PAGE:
The 2003 Acura NSX sports coupe is a seven-year-old design that is due for an update. It offers a solid feature list and good handling thanks to a mid-engine design and a 60/40 weight distribution. The V-6 engines do well enough, but don’t really impress. The NSX fails to offer a good value due to its price and the heavy-duty competition. Class rivals will offer much more performance, more up-to-date designs and more features for the price. The aging NSX is hard to recommend in light of these facts, so check out the competition.
Body styles: coupe
Engines: 3.2-liter V-6
Transmissions: four-speed automatic, six-speed manual
Models: Acura NSX
For 2003, the Acura NSX receives no changes at all.
The 2003 Acura NSX sports coupe is available in just one base level trim. It can be had with two different motors, each with its own gearbox. The NSX offers exterior features that include 17-inch alloy wheels, a rear spoiler, intermittent wipers, a rear defogger, Targa roof, dual exhaust, power door mirrors, high-intensity discharge headlights, four-wheel independent suspension, and limited slip differential.
The sleek and low-to-the-ground look of the NSX is aggressive and somewhat stylish. The athletic-looking and wedge-shaped body implies good aerodynamic performance, while aluminum compromises most of the exterior parts. It hasn’t changed much since its debut, but the NSX does look sharp and presents a true sports car image.
The cockpit of the NSX has a respectable amount of features for a sports car, including speed control, automatic temperature control, air conditioning, power mirrors, tilt and telescoping steering wheel, a premium audio system with AM/FM, a cassette and cd player, leather upholstery, four-way power seats, and leather trim on the steering wheel and shift knob.
The jet fighter inspired NSX cabin is only two seats, but offers taller occupants more space than most two-seaters. There is a decent amount of luxury for a sports car and most of the gadgets a buyer could want. The cabin is relatively comfortable with solid ergonomics. The build quality and material quality are basically what is to be expected, but the high price of the NSX may merit even more toys and cabin luxuries.
Performance & Handling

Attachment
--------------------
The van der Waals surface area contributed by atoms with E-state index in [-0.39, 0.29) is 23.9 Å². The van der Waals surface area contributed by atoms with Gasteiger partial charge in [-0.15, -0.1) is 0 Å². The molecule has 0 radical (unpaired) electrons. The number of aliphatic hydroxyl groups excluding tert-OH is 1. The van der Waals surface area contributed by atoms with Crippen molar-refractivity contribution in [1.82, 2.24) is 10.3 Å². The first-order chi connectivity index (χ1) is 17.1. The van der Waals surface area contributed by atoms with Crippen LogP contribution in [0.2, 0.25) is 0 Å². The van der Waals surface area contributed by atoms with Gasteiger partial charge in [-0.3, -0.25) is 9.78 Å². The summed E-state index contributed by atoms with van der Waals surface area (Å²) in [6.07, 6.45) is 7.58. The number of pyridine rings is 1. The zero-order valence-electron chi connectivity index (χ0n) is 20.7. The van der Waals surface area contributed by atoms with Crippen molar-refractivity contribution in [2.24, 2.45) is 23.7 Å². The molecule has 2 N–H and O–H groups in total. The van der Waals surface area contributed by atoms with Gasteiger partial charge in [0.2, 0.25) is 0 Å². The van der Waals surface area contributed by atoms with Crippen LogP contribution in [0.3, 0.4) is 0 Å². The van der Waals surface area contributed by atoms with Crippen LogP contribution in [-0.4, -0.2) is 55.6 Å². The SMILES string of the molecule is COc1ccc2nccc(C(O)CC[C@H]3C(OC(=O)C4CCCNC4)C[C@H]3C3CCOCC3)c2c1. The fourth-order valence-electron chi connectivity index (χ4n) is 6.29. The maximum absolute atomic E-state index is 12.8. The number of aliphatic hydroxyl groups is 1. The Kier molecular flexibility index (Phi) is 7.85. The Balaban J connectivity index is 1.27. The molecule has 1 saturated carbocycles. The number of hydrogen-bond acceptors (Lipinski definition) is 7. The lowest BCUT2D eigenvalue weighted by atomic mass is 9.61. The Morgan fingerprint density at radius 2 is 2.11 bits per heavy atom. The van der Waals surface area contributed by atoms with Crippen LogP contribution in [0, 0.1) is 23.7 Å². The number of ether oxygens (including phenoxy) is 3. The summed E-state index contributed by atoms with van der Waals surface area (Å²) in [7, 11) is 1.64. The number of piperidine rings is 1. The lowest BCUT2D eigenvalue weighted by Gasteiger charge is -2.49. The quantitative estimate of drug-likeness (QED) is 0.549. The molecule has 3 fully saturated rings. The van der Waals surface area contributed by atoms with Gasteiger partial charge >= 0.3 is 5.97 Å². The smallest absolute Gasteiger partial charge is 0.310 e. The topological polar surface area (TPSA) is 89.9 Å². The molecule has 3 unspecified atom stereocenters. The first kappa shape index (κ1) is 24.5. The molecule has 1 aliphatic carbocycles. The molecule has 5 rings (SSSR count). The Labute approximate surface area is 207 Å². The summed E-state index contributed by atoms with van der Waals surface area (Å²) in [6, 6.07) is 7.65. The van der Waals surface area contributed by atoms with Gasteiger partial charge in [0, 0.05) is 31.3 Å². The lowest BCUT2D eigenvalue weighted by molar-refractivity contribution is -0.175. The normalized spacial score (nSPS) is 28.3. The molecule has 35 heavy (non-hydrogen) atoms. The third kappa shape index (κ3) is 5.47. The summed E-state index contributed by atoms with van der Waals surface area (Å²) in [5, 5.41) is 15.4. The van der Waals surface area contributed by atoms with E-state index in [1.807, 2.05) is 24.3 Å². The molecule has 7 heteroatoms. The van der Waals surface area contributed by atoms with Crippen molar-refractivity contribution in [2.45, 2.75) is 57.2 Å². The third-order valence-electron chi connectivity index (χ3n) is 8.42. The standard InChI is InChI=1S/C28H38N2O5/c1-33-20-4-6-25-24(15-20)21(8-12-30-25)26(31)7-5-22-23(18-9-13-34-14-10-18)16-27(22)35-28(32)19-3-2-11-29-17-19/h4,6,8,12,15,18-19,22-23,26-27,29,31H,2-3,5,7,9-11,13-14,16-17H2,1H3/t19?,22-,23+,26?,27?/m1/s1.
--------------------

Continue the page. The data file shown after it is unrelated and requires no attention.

The NSX can be had with one of two different powertrains. There is a 252-horsepower, three-liter, V-6 engine that makes 210 lb-ft of torque and mates with a four-speed-automatic transmission. The other option is a 3.2-liter V-6 that produces 290 horsepower and 224 lb-ft of torque. This power plant hooks up to a six-speed manual shift. The SportShift four-speed automatic unit features a manual gear-selection provision. This item is operated with buttons on the steering wheel similar to cars used in Formula One racing.
The NSX uses electronic drive-by-wire technology instead of a throttle cable connected directly to the gas pedal or hydraulic actuation. All models of the NSX are rear-wheel drive. The acceleration is certainly respectable and makes for some fun performance, but it pales in comparison to rivals like the Viper, a car that packs 500 horsepower. For the price, the NSX needs more performance and power.
The handling definitely matches the appearance of the NSX. It is flat in cornering, very stable, and has a good grip. The steering can require a bit of effort in hard curves. The braking does the job well. While the NSX is not as punishing in ride quality as a Viper or Corvette, it isn’t a luxury sedan, either. It rides like a fine handling sports car and the occupants will feel every irregularity in the ride and every bump. The engine is mounted right behind the occupants and thus the noisiest item in the NSX, although it won’t wear one down with its sounds. There is a noticeable amount of tire noise.
The NSX comes standard with safety gear, including dual front impact airbags, all-wheel antilock brakes with electronic brake force distribution, child seat anchors, traction control, and front seatbelt pretensioners. Side-impact airbags are not available. The NSX has not been tested for crash safety by either the NHTSA or the IIHS. It is a sports car, something that factors into occupant protection, but is also a given for those buying these types of cars. The safety gear list is pretty good, as is Acura/Honda’s reputation for safety.
EPA Fuel Economy
Acura NSX: 15/22 mpg city/highway
- Honda’s legendary reliability
- Mid-engine design
- Superb balance
- Outstanding handling
You Won't Like
- Pricey for what you get
- Outdated design
- Lacking horsepower
- Most likely to be updated in a few model years
Older design of an overpriced but fun sports car.
If You Like This Vehicle
- Porsche Boxster
- BMW Z8
- Dodge Viper